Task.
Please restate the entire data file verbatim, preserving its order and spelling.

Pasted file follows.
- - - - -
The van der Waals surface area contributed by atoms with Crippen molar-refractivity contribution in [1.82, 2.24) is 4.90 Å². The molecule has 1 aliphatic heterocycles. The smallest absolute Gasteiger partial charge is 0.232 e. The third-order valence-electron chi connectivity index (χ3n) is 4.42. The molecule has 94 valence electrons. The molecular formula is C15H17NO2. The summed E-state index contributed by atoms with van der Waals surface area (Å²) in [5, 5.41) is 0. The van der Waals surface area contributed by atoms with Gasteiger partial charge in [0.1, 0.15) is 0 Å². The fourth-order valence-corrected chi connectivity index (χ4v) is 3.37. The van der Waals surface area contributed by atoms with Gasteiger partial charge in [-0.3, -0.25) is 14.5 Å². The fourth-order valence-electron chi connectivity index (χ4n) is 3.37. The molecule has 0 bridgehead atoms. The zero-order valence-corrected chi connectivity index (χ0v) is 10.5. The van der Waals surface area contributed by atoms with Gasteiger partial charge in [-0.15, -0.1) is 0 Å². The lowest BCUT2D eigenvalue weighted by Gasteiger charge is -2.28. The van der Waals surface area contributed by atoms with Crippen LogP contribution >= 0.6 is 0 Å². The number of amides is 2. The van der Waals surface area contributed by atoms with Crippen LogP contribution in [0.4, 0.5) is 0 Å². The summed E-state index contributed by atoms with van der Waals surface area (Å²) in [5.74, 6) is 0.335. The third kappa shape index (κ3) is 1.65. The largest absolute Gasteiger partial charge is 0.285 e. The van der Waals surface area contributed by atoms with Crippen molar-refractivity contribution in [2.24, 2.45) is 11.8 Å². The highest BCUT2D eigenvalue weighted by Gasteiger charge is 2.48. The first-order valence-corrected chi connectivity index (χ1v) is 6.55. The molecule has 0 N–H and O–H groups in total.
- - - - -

The van der Waals surface area contributed by atoms with Crippen molar-refractivity contribution in [1.82, 2.24) is 4.90 Å². The molecule has 1 aliphatic heterocycles. The smallest absolute Gasteiger partial charge is 0.232 e. The third-order valence-electron chi connectivity index (χ3n) is 4.42. The molecule has 94 valence electrons. The molecular formula is C15H17NO2. The summed E-state index contributed by atoms with van der Waals surface area (Å²) in [5, 5.41) is 0. The van der Waals surface area contributed by atoms with Gasteiger partial charge in [0.1, 0.15) is 0 Å². The fourth-order valence-corrected chi connectivity index (χ4v) is 3.37. The van der Waals surface area contributed by atoms with Gasteiger partial charge in [-0.3, -0.25) is 14.5 Å². The fourth-order valence-electron chi connectivity index (χ4n) is 3.37. The molecule has 0 bridgehead atoms. The zero-order valence-corrected chi connectivity index (χ0v) is 10.5. The van der Waals surface area contributed by atoms with Gasteiger partial charge in [-0.15, -0.1) is 0 Å². The lowest BCUT2D eigenvalue weighted by Gasteiger charge is -2.28. The van der Waals surface area contributed by atoms with Crippen LogP contribution >= 0.6 is 0 Å². The number of amides is 2. The van der Waals surface area contributed by atoms with Crippen LogP contribution in [0.4, 0.5) is 0 Å². The summed E-state index contributed by atoms with van der Waals surface area (Å²) in [5.74, 6) is 0.335. The third kappa shape index (κ3) is 1.65. The largest absolute Gasteiger partial charge is 0.285 e. The van der Waals surface area contributed by atoms with Crippen molar-refractivity contribution in [2.24, 2.45) is 11.8 Å². The highest BCUT2D eigenvalue weighted by Gasteiger charge is 2.48. The first-order valence-corrected chi connectivity index (χ1v) is 6.55. The molecule has 0 N–H and O–H groups in total.